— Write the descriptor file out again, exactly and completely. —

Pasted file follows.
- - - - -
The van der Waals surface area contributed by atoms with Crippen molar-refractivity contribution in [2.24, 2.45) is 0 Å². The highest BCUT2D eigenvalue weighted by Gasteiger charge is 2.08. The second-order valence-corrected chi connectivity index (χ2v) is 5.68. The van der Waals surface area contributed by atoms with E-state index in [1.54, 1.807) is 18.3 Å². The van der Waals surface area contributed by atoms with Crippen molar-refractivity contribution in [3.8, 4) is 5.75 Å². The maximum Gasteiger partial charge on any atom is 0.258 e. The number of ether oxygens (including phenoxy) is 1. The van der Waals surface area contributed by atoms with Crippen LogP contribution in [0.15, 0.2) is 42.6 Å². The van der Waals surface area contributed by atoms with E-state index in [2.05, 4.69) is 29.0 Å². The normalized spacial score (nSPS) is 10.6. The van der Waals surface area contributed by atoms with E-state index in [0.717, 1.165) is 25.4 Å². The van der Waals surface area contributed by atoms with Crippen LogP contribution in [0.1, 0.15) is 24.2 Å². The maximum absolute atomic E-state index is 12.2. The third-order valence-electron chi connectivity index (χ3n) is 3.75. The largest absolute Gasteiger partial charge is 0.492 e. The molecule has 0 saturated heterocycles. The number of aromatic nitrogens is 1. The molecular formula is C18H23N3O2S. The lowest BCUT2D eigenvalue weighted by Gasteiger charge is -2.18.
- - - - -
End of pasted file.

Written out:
The van der Waals surface area contributed by atoms with Crippen molar-refractivity contribution in [2.24, 2.45) is 0 Å². The highest BCUT2D eigenvalue weighted by Gasteiger charge is 2.08. The second-order valence-corrected chi connectivity index (χ2v) is 5.68. The van der Waals surface area contributed by atoms with E-state index in [1.54, 1.807) is 18.3 Å². The van der Waals surface area contributed by atoms with Crippen molar-refractivity contribution in [3.8, 4) is 5.75 Å². The maximum Gasteiger partial charge on any atom is 0.258 e. The number of ether oxygens (including phenoxy) is 1. The van der Waals surface area contributed by atoms with Crippen LogP contribution in [0.15, 0.2) is 42.6 Å². The van der Waals surface area contributed by atoms with E-state index in [2.05, 4.69) is 29.0 Å². The normalized spacial score (nSPS) is 10.6. The van der Waals surface area contributed by atoms with E-state index in [0.717, 1.165) is 25.4 Å². The van der Waals surface area contributed by atoms with Crippen LogP contribution in [0.1, 0.15) is 24.2 Å². The maximum absolute atomic E-state index is 12.2. The third-order valence-electron chi connectivity index (χ3n) is 3.75. The largest absolute Gasteiger partial charge is 0.492 e. The molecule has 0 saturated heterocycles. The number of aromatic nitrogens is 1. The molecular formula is C18H23N3O2S. The lowest BCUT2D eigenvalue weighted by Gasteiger charge is -2.18.